Friday, 22 April 2016

The Seagull – Théâtre Vidy-Lausanne

[seen 21/04/16 at MITEM III, Nemzeti Színház, Budapest]

It has maybe become a bit too de rigeur to knock Thomas Ostermeier. As (still) the UK’s only regular German import, I’ve certainly become more than a little impatient that The Barbican – and now EIF, FFS – move beyond this default Germany = Ostermeier programming and maybe get out a bit more. Deutschland ist größer als Ostermeier, ja? But that’s hardly fair on the man, or his work, is it?

This new production of Chekhov’s The Seagull provides a perfect opportunity to reconsider the man and his work, as the production itself is not from the Schaubühne, and is performed in French. As such, it feels like the director might have been taken sufficiently away from his comfort zone, or his default settings to make a difference.

And, the opening scene of this Seagull is possibly the best I’ve ever seen (of not as many as I’d have liked – didn’t see the Mitchell NT one for a start, goddammit). But, I mean, no, fuck it, it’s one of the best opening twenty minutes or half hours of anything I’ve seen in a theatre for an aeon. It’s properly, properly beautiful.

It starts with the cast ranged round the walls of designer Jan Pappelbaum’s massive grey box (it’s basically a Bruno Schultz set by someone else). At the back wall the performers who turn out to be Dorn (Sébastien Pouderoux) and Nina (Mélodie Richard) play David Bowie’s ‘Rock ‘n’ Roll Suicide’. A painter – Marine Dillard – armed with a big sponge on a stick, begins to etch *something* on the back wall. Now, a) we’d all just discovered Prince had died, and b) I’m evidently a sucker for Bowie in Chekhov, but, FUCK, it really was incredibly moving. I don’t think it’s going to stop being for a while. (It’s interesting to think how that’s changed since Volksfiend,)  And, well, the song doesn’t not fit the play, does it? Good old Konstantin and his Todestrieb... So, yeah. Kicking off with a now-even-more-loaded anthem for doomed youth seemed like a master stroke. It’s a beautiful arrangement, too. Played on one guitar, they just leave pauses for *all the other instrumentation*. And your head does fill it in. And Dillard continues to paint the back wall, eventually sketching out the picturesque outline of a mountain... Yes, in a way it’s unashamedly sentimental (although, y’know, fuck it. Why not?), but also astringent enough not to feel soupy or soapy. It’s good. It’s textured. It’s layered. It’s modern and atavistic. It’s Bowie and a painter in a grey box. What, frankly, is not to like?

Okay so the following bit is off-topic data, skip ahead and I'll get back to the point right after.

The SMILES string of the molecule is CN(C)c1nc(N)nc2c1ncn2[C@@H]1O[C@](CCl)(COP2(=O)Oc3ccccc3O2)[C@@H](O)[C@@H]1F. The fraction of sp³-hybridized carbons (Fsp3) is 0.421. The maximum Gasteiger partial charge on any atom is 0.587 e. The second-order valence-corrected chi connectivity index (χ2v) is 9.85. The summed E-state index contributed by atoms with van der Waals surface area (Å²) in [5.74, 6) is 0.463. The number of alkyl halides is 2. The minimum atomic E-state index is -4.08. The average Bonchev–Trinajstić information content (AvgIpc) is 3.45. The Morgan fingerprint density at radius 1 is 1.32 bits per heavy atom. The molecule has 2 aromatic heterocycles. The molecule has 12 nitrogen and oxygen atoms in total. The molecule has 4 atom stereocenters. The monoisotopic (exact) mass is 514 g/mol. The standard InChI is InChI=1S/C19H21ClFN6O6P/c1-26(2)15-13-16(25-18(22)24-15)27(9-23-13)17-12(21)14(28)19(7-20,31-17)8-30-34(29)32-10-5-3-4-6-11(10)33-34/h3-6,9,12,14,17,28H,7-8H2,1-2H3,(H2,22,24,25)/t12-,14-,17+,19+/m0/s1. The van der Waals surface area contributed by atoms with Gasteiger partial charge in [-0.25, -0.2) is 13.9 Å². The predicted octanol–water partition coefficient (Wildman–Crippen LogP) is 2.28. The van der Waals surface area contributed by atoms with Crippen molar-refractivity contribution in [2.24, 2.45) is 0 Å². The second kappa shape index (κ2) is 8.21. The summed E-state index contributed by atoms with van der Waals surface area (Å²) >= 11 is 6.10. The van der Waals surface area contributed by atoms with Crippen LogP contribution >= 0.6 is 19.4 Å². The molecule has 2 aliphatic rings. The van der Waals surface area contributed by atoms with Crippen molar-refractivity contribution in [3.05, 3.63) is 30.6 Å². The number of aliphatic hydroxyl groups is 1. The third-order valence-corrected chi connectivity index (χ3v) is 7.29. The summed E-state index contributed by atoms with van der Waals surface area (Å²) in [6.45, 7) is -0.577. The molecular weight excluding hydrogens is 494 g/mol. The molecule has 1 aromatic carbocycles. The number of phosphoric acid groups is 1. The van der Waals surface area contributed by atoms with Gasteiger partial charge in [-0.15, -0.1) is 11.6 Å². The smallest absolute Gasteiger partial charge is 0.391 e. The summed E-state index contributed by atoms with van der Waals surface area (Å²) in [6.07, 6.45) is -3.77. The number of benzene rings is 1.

And the first scene – Masha and her black clothes and why – is INCREDIBLY FUNNY. Cédric Eeckhout’s Semyon wearing a yellow cardigan almost twists it inside out talking to Masha (Bénédicte Cerutti) about his Welt-Angst. This sequence is brilliant supplmented by the addition of a live translator from French into Hungarian, as Semyon worries about the global situation, with Syrian refugees, and everything else. It’s *so good*. Incredibly funny characterisation, and, well, y’know, *urgently contemporary*. It’s knocking spots off all the other Chekhov that thinks its modern... And then Konstantin (Matthieu Sampeur) comes in, and his both beautiful and brilliant, and also incredibly funnily earnest. I love this Konstanin most of all of them. They have to get the translator back on for Konstantin to explain his(very funny, very satirical) vision of A New Theatre. (*Of course* we love Konstantin at this point in the play, bless his earnest experimental socks).

After this, the inventions calm down a bit. Arkardina (Valérie Dréville) and Trigorin (François Loriquet) are both pretty normal. A. is interesting because she mostly manages to do away, or at least underplay, all the normal stage-trappings that come with the character, and Trigorin looks particularly un-prepossessing – oddly reminiscent of Richard Herring, in fact (leading to some really having to believe *very hard* in talent-crushes later on). But, y’know, fine.

THEN!!!! Then there’s Konstantin’s “New Theatre Piece”! And, HA! How brilliant it is! My guess is that the tension for translators and directors here is how much credit you give Konstantin for his efforts. What you put on stage to represent his attempts to invent a new symbolist theatre. The compromise here struck me as generous and perfect. On one level, K. is kind og hung out to dry for his gender politics, putting Nina in a see-through slip, and tying her – Jeanne d’Arc-style – to a stake, while an upside-down live-feed is projected on her as she is covered in blood while speaking into an effects-riddled microphone, as Konstantin suspends a deer carcass high above the stage, cuts its throat, and lets the blood pour over him. I mean, it’s so on-the-money. It’s twenty-year-old boy-theatre at its best and worst. You’d see this show at the Edinburgh Fringe and both love it and hate it. It’s a motorway pile-up of clichés, but *really great* clichés. It’s one Throbbing Gristle/Cabaret Voltaire soundtrack short of *exactly* why I should never be a director. (No, okay, I’d be better on Gender, but, come on, he’s twenty and it’s 1895 or something, live-feed notwithstanding...) So, yes. It’s all awesome. When A. takes the piss, K. stomps off and listens to ‘People Are Strange’ by The Doors in his room... Ha!